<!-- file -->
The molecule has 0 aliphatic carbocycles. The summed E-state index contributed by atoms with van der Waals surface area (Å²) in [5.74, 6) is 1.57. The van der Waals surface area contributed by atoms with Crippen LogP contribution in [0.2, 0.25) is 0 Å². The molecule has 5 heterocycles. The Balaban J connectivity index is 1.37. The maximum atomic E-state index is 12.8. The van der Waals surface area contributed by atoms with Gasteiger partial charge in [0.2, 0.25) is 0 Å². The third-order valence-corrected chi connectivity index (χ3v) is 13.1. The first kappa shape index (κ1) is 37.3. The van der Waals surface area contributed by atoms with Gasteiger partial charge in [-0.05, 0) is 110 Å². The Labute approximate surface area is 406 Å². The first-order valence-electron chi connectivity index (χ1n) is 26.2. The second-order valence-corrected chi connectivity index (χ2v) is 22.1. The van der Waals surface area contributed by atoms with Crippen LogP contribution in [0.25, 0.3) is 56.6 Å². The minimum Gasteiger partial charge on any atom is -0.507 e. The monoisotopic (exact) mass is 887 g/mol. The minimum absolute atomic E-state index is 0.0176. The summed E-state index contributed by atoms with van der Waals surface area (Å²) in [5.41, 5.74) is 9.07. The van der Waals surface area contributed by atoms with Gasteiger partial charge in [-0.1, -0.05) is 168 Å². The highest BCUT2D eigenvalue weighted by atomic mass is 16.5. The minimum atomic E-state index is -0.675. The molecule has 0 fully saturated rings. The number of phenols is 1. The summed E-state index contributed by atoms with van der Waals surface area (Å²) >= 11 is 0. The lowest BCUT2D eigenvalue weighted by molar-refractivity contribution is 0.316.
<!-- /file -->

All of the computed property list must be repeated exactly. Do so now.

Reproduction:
The molecule has 0 aliphatic carbocycles. The summed E-state index contributed by atoms with van der Waals surface area (Å²) in [5.74, 6) is 1.57. The van der Waals surface area contributed by atoms with Crippen LogP contribution in [0.2, 0.25) is 0 Å². The molecule has 5 heterocycles. The Balaban J connectivity index is 1.37. The maximum atomic E-state index is 12.8. The van der Waals surface area contributed by atoms with Gasteiger partial charge in [0.2, 0.25) is 0 Å². The third-order valence-corrected chi connectivity index (χ3v) is 13.1. The first kappa shape index (κ1) is 37.3. The van der Waals surface area contributed by atoms with Gasteiger partial charge in [-0.05, 0) is 110 Å². The Labute approximate surface area is 406 Å². The first-order valence-electron chi connectivity index (χ1n) is 26.2. The second-order valence-corrected chi connectivity index (χ2v) is 22.1. The van der Waals surface area contributed by atoms with Crippen LogP contribution in [0.25, 0.3) is 56.6 Å². The minimum Gasteiger partial charge on any atom is -0.507 e. The monoisotopic (exact) mass is 887 g/mol. The minimum absolute atomic E-state index is 0.0176. The summed E-state index contributed by atoms with van der Waals surface area (Å²) in [5.41, 5.74) is 9.07. The van der Waals surface area contributed by atoms with Gasteiger partial charge in [-0.1, -0.05) is 168 Å². The highest BCUT2D eigenvalue weighted by atomic mass is 16.5. The minimum atomic E-state index is -0.675. The molecule has 0 fully saturated rings. The number of phenols is 1. The summed E-state index contributed by atoms with van der Waals surface area (Å²) >= 11 is 0. The lowest BCUT2D eigenvalue weighted by molar-refractivity contribution is 0.316.